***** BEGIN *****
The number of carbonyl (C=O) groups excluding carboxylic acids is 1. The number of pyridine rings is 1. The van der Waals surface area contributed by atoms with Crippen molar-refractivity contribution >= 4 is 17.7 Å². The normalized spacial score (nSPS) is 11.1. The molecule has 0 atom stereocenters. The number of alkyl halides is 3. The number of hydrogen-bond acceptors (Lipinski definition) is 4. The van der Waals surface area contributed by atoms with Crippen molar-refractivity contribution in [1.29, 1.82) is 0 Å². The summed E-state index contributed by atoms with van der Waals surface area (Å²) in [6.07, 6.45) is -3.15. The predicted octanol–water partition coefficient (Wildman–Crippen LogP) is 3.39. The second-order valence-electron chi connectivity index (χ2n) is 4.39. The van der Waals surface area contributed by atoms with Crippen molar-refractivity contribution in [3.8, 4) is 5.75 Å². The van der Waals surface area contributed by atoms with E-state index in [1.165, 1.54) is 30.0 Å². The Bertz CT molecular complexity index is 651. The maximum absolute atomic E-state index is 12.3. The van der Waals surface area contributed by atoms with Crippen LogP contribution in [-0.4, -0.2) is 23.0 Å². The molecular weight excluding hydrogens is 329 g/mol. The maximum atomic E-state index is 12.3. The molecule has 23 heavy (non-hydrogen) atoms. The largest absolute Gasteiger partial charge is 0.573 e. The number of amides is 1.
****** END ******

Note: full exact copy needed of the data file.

The number of carbonyl (C=O) groups excluding carboxylic acids is 1. The number of pyridine rings is 1. The van der Waals surface area contributed by atoms with Crippen molar-refractivity contribution >= 4 is 17.7 Å². The normalized spacial score (nSPS) is 11.1. The molecule has 0 atom stereocenters. The number of alkyl halides is 3. The number of hydrogen-bond acceptors (Lipinski definition) is 4. The van der Waals surface area contributed by atoms with Crippen molar-refractivity contribution in [1.29, 1.82) is 0 Å². The summed E-state index contributed by atoms with van der Waals surface area (Å²) in [6.07, 6.45) is -3.15. The predicted octanol–water partition coefficient (Wildman–Crippen LogP) is 3.39. The second-order valence-electron chi connectivity index (χ2n) is 4.39. The van der Waals surface area contributed by atoms with Crippen molar-refractivity contribution in [3.8, 4) is 5.75 Å². The van der Waals surface area contributed by atoms with E-state index in [1.165, 1.54) is 30.0 Å². The Bertz CT molecular complexity index is 651. The maximum absolute atomic E-state index is 12.3. The van der Waals surface area contributed by atoms with Crippen LogP contribution in [-0.4, -0.2) is 23.0 Å². The molecular weight excluding hydrogens is 329 g/mol. The maximum atomic E-state index is 12.3. The molecule has 23 heavy (non-hydrogen) atoms. The largest absolute Gasteiger partial charge is 0.573 e. The number of amides is 1.